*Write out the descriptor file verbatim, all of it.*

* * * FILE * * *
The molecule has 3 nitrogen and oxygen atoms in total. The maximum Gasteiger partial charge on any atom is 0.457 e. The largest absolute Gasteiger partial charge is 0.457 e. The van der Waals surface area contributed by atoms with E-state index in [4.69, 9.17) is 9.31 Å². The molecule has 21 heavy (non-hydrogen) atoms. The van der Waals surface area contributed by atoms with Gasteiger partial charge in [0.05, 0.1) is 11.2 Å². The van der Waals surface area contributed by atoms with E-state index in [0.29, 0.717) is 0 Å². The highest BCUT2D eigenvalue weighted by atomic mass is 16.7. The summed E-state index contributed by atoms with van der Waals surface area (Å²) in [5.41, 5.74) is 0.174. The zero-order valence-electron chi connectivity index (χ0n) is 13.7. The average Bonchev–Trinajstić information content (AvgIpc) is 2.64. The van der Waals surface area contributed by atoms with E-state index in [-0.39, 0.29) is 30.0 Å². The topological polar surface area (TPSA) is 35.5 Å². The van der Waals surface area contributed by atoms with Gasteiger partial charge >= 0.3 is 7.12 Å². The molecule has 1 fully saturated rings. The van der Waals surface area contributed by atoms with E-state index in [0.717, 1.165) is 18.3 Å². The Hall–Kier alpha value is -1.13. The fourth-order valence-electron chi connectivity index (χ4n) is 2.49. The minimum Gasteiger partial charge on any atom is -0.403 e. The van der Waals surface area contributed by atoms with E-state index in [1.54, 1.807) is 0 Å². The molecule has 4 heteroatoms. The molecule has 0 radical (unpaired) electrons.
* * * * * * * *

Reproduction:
The molecule has 3 nitrogen and oxygen atoms in total. The maximum Gasteiger partial charge on any atom is 0.457 e. The largest absolute Gasteiger partial charge is 0.457 e. The van der Waals surface area contributed by atoms with E-state index in [4.69, 9.17) is 9.31 Å². The molecule has 21 heavy (non-hydrogen) atoms. The van der Waals surface area contributed by atoms with Gasteiger partial charge in [0.05, 0.1) is 11.2 Å². The van der Waals surface area contributed by atoms with E-state index in [0.29, 0.717) is 0 Å². The highest BCUT2D eigenvalue weighted by atomic mass is 16.7. The summed E-state index contributed by atoms with van der Waals surface area (Å²) in [5.41, 5.74) is 0.174. The zero-order valence-electron chi connectivity index (χ0n) is 13.7. The average Bonchev–Trinajstić information content (AvgIpc) is 2.64. The van der Waals surface area contributed by atoms with E-state index in [-0.39, 0.29) is 30.0 Å². The topological polar surface area (TPSA) is 35.5 Å². The van der Waals surface area contributed by atoms with Gasteiger partial charge >= 0.3 is 7.12 Å². The molecule has 1 fully saturated rings. The van der Waals surface area contributed by atoms with E-state index in [0.717, 1.165) is 18.3 Å². The Hall–Kier alpha value is -1.13. The fourth-order valence-electron chi connectivity index (χ4n) is 2.49. The minimum Gasteiger partial charge on any atom is -0.403 e. The van der Waals surface area contributed by atoms with E-state index in [1.54, 1.807) is 0 Å². The molecule has 4 heteroatoms. The molecule has 0 radical (unpaired) electrons.